One of the great potential strengths of homeschooling is its flexibility. Parents can choose (or allow their child to choose) from a wide array of curricula and pedagogies; they can follow a conventional school schedule that devotes small chunks of time to a range of subjects, or allow their child to concentrate in a particular area that captures his or her interest. The tremendous flexibility of homeschooling can also be a real weakness. I have observed some families where parents teach to their own strengths and interests—often providing a rich and engaging learning experience for their children in particular subjects—but then neglect other important subjects or skills as a result.
Another potential strength of homeschooling is the ability to individualize instruction. Knowing your child’s strengths and weaknesses, their background and their interests, offers a tremendous advantage in helping to make the curriculum relevant, engaging, and developmentally appropriate. This intimate context for schooling can also have its drawbacks, and the familiarity between parents and children can pose unique challenges regarding roles and expectations.
Most parents who help their child with homework experience this dynamic from time to time; if I acted with my students the way I sometimes behave when helping my daughters with their homework, I’d have some explaining to do to parents and principal alike! In my book, one of the families profiled has a hard time navigating these relational waters, and the day is frequently marked by an angry mom and frustrated kids.
Delving deeper into the issue of cultural engagement: some people feel that by choosing homeschooling, Christian families are abandoning the call to be salt and light in the public school setting, and thus losing the opportunity to live out God’s mission in that context. How do homeschoolers respond to this critique?
Conservative Christian homeschoolers often question whether public schools are an appropriate mission field for their children. They certainly see their parental responsibility in terms of equipping their children to be salt and light, but worry that the culture of public schools will overwhelm their children. Public schools are not neutral ground,” one father told me. “The public education system, in general, is teaching exactly the opposite of what I believe. And they expect me to put my kid into their hands for the better part of every day? How silly.”
Granted, not all conservative Christian homeschoolers see things in such stark terms, but a strong theme of wariness runs through many of the comments I hear. For them, children can be salt and light in other, less overwhelming contexts; this greater protection will, in turn, equip them to be more confident and effective witnesses once they become adults.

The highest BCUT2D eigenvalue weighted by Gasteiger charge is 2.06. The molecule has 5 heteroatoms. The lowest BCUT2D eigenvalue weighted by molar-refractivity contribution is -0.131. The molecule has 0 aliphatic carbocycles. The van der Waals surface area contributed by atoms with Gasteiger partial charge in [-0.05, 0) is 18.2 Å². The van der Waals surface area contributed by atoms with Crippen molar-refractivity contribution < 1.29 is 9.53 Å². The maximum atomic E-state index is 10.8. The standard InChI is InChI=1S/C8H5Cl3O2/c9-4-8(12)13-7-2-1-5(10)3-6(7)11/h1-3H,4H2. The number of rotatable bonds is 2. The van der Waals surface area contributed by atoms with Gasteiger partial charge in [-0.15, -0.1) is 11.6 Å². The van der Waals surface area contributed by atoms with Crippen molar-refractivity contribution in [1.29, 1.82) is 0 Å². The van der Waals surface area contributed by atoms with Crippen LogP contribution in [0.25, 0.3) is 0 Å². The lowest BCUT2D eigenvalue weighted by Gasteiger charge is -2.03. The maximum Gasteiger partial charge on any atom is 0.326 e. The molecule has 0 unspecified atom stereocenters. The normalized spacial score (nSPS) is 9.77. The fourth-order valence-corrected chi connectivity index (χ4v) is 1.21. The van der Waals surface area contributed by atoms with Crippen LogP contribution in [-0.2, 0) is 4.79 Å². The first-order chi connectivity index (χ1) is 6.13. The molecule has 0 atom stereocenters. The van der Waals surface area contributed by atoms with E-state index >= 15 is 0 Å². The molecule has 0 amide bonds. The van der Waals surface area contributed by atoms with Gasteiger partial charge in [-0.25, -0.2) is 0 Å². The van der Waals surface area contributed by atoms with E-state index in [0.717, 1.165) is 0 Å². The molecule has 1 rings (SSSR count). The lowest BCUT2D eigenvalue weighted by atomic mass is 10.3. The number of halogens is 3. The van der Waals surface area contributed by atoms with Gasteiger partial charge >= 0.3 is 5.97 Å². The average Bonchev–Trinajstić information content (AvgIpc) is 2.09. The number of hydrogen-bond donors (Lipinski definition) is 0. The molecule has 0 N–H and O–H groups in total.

Are there any misconceptions that the general public has about homeschooling that you’d like to address?
You asked earlier about academic outcomes for homeschooling. The bottom line is that we have no comprehensive data on homeschoolers’ academic achievement. Contrary to some homeschool advocates, research does not demonstrate that “the average homeschooler” outperforms public school students on standardized achievement tests (because many states don’t require homeschoolers to register, we don’t have any data at all on the “average homeschooler” in the United States). And contrary to some homeschool critics, we have no evidence that homeschoolers neglect or abuse their children with any greater frequency than other parents.
I’ve observed homeschool learning environments that rival the best that institutional schooling has to offer, and I’ve seen homeschoolers whose education is sorely and sadly lacking. I think this wide range of quality holds some implications for what type of state regulation and oversight is warranted, but that’s an argument for another day!
Is there anything you’d like to add with regards to the Cardus survey and the results as they pertain to the homeschooling community?
Not surprisingly, the Home School Legal Defense Association (HSLDA), the world’s largest homeschool advocacy group, is less than pleased with the Cardus Report’s take on homeschooling. HSLDA points instead to two studies wherein homeschool graduates are described as highly successful adults across a range of social, occupational, and civic outcomes.
While these two studies involve far more homeschool graduates than Cardus, they suffer from the same methodological weaknesses that most HSLDA-favored research does: key variables such as education and income are not controlled for, and participants were not randomly selected, but instead recruited by entreaties to show the public “the benefits of a home-based education.”
I do hope that Cardus will follow-up this survey with additional reports that further examine their research results—this study has great potential to contribute significantly to the public conversation around not only homeschooling, but Christian education more broadly.
(Note: we are also giving HSLDA an opportunity to respond to similar questions to provide their perspective as well. Look for that interview in a future post.)